Deliberative development could go a long way to replacing the more typical adversarial approach, argues Panos Miltiadou, managing director of Lucent, the first developer to be licensed as a Nightingale housing provider with its Lt. Miller and Nightingale apartments in Brunswick East, Melbourne, currently under construction.
As developers we would love to see a more consultative planning process. Currently, the planning system is just not set up to facilitate true deliberation between developers, community residents and councils. Instead, we have a system that fosters conflict where it could be encouraging cooperation or at least a respectful debate geared towards finding solutions.
It would be good to see more transparency and consultation built into the planning process – so that home owners have greater clarity around what is permitted, and therefore what they can expect, in their neighbourhood. Developers in turn would benefit from a deliberative process that supports feedback from potential buyers, leading to better design outcomes tailored to a specific community’s needs – thereby creating legacy projects the developer can be proud of.
Currently, most people accept that Melbourne needs smart solutions to its population growth. The city’s populace is set to almost double, to eight million people, by 2050. Over 140,000 people moved here last year, requiring 50,000 new homes. Green field developments at the city’s farthest fringes cannot keep pace.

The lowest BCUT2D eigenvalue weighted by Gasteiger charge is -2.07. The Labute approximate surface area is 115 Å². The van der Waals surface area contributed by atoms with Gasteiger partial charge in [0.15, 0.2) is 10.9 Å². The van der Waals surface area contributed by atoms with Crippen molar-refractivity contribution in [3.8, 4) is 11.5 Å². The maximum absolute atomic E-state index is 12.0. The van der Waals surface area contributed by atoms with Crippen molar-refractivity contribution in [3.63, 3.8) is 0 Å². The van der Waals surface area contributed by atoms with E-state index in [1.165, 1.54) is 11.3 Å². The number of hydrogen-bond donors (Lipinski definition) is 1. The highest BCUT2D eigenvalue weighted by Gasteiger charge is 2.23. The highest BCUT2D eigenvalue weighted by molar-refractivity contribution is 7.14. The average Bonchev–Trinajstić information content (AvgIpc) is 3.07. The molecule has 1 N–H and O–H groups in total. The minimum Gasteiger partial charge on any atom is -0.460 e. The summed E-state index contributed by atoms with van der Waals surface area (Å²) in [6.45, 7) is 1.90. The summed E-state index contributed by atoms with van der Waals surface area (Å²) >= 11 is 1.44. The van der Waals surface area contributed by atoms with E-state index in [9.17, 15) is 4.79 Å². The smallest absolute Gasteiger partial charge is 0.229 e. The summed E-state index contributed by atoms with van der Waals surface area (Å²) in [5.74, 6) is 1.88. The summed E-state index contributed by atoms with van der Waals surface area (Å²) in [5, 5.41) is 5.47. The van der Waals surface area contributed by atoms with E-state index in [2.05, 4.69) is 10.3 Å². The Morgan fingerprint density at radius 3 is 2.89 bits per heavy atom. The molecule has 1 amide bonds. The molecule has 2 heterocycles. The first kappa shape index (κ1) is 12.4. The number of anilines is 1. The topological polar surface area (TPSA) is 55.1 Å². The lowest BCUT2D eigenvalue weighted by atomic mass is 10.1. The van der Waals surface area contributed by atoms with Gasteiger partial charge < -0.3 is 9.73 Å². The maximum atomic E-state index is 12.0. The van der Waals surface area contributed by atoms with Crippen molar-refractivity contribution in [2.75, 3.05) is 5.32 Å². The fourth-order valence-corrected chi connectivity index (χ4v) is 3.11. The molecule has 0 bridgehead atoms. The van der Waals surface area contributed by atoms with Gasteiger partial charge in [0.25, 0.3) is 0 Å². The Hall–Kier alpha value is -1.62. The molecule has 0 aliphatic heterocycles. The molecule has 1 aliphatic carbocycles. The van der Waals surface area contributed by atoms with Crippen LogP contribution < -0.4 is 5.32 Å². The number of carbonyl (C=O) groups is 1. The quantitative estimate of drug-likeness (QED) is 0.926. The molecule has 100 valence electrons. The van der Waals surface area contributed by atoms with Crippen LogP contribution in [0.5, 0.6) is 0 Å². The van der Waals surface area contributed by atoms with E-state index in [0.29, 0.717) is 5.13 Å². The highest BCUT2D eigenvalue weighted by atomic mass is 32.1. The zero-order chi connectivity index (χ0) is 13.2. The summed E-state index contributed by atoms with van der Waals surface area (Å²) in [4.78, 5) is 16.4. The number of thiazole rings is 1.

That is even if we set aside the issues concerning transport, infrastructure and community services – not to mention the diminishment of valuable agricultural and environmental resources –that are the traditional challenges of these kinds of urban expansion.
Even ignoring these crucial matters, Planning Victoria has suggested that only 30 per cent of that demand from population growth could be met by expanding the urban belt. This means that 70 per cent of housing requirements, or 35,000 new homes every year, will need to be built as infill in existing suburbs, and that’s assuming flat rather than exponential population growth.
Unfortunately, as things stand, the way infill is planned can be a recipe for conflict. Many ethical developers look only to purchase and develop properties that have been clearly earmarked within areas of intended growth. These zonings are created in tandem by the interaction of state and municipal government legislation and regulation.